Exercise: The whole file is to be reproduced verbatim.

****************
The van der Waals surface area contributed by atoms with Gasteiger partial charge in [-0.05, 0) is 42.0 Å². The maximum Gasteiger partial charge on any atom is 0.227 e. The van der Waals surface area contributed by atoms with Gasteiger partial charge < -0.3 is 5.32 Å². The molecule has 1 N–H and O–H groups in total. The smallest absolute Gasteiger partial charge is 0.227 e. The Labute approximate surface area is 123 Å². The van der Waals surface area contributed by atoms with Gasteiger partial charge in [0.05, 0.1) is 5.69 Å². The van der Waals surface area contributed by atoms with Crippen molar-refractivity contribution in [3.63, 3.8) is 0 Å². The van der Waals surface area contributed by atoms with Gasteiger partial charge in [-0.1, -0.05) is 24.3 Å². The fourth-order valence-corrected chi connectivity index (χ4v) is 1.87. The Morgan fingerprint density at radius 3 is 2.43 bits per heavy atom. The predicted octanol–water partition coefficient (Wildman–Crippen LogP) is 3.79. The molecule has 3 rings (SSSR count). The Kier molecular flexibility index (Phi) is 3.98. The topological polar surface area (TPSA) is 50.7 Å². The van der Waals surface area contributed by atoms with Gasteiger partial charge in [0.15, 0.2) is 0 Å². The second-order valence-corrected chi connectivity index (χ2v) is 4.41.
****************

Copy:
The van der Waals surface area contributed by atoms with Gasteiger partial charge in [-0.05, 0) is 42.0 Å². The maximum Gasteiger partial charge on any atom is 0.227 e. The van der Waals surface area contributed by atoms with Gasteiger partial charge < -0.3 is 5.32 Å². The molecule has 1 N–H and O–H groups in total. The smallest absolute Gasteiger partial charge is 0.227 e. The Labute approximate surface area is 123 Å². The van der Waals surface area contributed by atoms with Gasteiger partial charge in [0.05, 0.1) is 5.69 Å². The van der Waals surface area contributed by atoms with Crippen molar-refractivity contribution in [3.63, 3.8) is 0 Å². The van der Waals surface area contributed by atoms with Gasteiger partial charge in [-0.1, -0.05) is 24.3 Å². The fourth-order valence-corrected chi connectivity index (χ4v) is 1.87. The Morgan fingerprint density at radius 3 is 2.43 bits per heavy atom. The predicted octanol–water partition coefficient (Wildman–Crippen LogP) is 3.79. The molecule has 3 rings (SSSR count). The Kier molecular flexibility index (Phi) is 3.98. The topological polar surface area (TPSA) is 50.7 Å². The van der Waals surface area contributed by atoms with Gasteiger partial charge in [0.15, 0.2) is 0 Å². The second-order valence-corrected chi connectivity index (χ2v) is 4.41.